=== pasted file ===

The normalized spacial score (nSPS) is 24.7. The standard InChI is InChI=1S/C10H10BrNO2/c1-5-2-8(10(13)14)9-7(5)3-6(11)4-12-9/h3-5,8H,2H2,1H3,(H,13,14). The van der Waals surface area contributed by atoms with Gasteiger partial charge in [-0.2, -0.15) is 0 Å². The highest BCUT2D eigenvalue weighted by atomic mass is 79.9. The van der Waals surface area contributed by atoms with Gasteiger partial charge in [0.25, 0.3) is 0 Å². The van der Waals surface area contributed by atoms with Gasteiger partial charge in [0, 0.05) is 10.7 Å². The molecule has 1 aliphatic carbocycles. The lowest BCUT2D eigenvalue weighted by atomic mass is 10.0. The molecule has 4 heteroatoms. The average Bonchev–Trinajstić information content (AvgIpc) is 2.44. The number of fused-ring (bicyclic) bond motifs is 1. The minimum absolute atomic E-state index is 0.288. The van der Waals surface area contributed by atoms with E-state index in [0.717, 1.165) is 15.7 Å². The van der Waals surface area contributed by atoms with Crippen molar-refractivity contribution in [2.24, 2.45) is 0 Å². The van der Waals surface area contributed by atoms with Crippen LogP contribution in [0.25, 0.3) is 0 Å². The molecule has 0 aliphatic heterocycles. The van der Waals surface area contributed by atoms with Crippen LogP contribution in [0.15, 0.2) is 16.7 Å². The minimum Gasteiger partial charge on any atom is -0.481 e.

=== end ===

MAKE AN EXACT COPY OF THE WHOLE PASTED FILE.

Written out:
The normalized spacial score (nSPS) is 24.7. The standard InChI is InChI=1S/C10H10BrNO2/c1-5-2-8(10(13)14)9-7(5)3-6(11)4-12-9/h3-5,8H,2H2,1H3,(H,13,14). The van der Waals surface area contributed by atoms with Gasteiger partial charge in [-0.2, -0.15) is 0 Å². The highest BCUT2D eigenvalue weighted by atomic mass is 79.9. The van der Waals surface area contributed by atoms with Gasteiger partial charge in [0.25, 0.3) is 0 Å². The van der Waals surface area contributed by atoms with Gasteiger partial charge in [0, 0.05) is 10.7 Å². The molecule has 1 aliphatic carbocycles. The lowest BCUT2D eigenvalue weighted by atomic mass is 10.0. The molecule has 4 heteroatoms. The average Bonchev–Trinajstić information content (AvgIpc) is 2.44. The number of fused-ring (bicyclic) bond motifs is 1. The minimum absolute atomic E-state index is 0.288. The van der Waals surface area contributed by atoms with E-state index in [0.717, 1.165) is 15.7 Å². The van der Waals surface area contributed by atoms with Crippen molar-refractivity contribution in [2.24, 2.45) is 0 Å². The van der Waals surface area contributed by atoms with Crippen LogP contribution in [0.25, 0.3) is 0 Å². The molecule has 0 aliphatic heterocycles. The van der Waals surface area contributed by atoms with Crippen LogP contribution in [0.15, 0.2) is 16.7 Å². The minimum Gasteiger partial charge on any atom is -0.481 e.